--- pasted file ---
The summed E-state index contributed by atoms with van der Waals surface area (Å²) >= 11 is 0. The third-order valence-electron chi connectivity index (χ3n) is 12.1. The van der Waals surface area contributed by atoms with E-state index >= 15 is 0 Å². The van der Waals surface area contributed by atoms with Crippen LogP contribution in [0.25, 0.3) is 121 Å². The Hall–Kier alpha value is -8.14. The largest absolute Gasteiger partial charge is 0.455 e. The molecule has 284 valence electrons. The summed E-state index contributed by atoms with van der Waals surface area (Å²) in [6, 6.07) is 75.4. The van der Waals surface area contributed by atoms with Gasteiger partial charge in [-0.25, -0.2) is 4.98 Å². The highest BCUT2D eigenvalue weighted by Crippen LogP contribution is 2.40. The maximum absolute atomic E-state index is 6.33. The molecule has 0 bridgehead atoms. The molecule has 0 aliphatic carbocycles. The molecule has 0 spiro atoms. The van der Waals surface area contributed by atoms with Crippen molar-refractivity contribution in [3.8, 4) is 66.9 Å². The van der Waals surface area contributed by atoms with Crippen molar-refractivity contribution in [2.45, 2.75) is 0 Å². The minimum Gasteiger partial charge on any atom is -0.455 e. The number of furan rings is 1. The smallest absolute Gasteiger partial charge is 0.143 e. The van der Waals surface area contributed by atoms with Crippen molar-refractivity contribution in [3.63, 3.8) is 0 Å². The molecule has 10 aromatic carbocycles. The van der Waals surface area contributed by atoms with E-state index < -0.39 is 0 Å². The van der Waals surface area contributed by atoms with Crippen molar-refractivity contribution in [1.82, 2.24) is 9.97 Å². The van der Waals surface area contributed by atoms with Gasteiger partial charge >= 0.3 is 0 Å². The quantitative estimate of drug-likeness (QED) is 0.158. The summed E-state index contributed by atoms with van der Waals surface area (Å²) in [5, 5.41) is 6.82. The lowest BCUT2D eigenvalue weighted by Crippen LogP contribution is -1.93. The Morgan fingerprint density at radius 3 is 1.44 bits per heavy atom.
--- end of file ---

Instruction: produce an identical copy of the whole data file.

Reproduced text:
The summed E-state index contributed by atoms with van der Waals surface area (Å²) >= 11 is 0. The third-order valence-electron chi connectivity index (χ3n) is 12.1. The van der Waals surface area contributed by atoms with E-state index >= 15 is 0 Å². The van der Waals surface area contributed by atoms with Crippen LogP contribution in [0.25, 0.3) is 121 Å². The Hall–Kier alpha value is -8.14. The largest absolute Gasteiger partial charge is 0.455 e. The molecule has 284 valence electrons. The summed E-state index contributed by atoms with van der Waals surface area (Å²) in [6, 6.07) is 75.4. The van der Waals surface area contributed by atoms with Gasteiger partial charge in [-0.25, -0.2) is 4.98 Å². The highest BCUT2D eigenvalue weighted by Crippen LogP contribution is 2.40. The maximum absolute atomic E-state index is 6.33. The molecule has 0 bridgehead atoms. The molecule has 0 aliphatic carbocycles. The molecule has 0 spiro atoms. The van der Waals surface area contributed by atoms with Crippen molar-refractivity contribution in [3.8, 4) is 66.9 Å². The van der Waals surface area contributed by atoms with Crippen molar-refractivity contribution in [2.45, 2.75) is 0 Å². The minimum Gasteiger partial charge on any atom is -0.455 e. The number of furan rings is 1. The smallest absolute Gasteiger partial charge is 0.143 e. The van der Waals surface area contributed by atoms with Crippen molar-refractivity contribution in [3.63, 3.8) is 0 Å². The molecule has 10 aromatic carbocycles. The van der Waals surface area contributed by atoms with E-state index < -0.39 is 0 Å². The van der Waals surface area contributed by atoms with Crippen molar-refractivity contribution in [1.82, 2.24) is 9.97 Å². The van der Waals surface area contributed by atoms with Gasteiger partial charge >= 0.3 is 0 Å². The quantitative estimate of drug-likeness (QED) is 0.158. The summed E-state index contributed by atoms with van der Waals surface area (Å²) in [5, 5.41) is 6.82. The lowest BCUT2D eigenvalue weighted by Crippen LogP contribution is -1.93. The Morgan fingerprint density at radius 3 is 1.44 bits per heavy atom.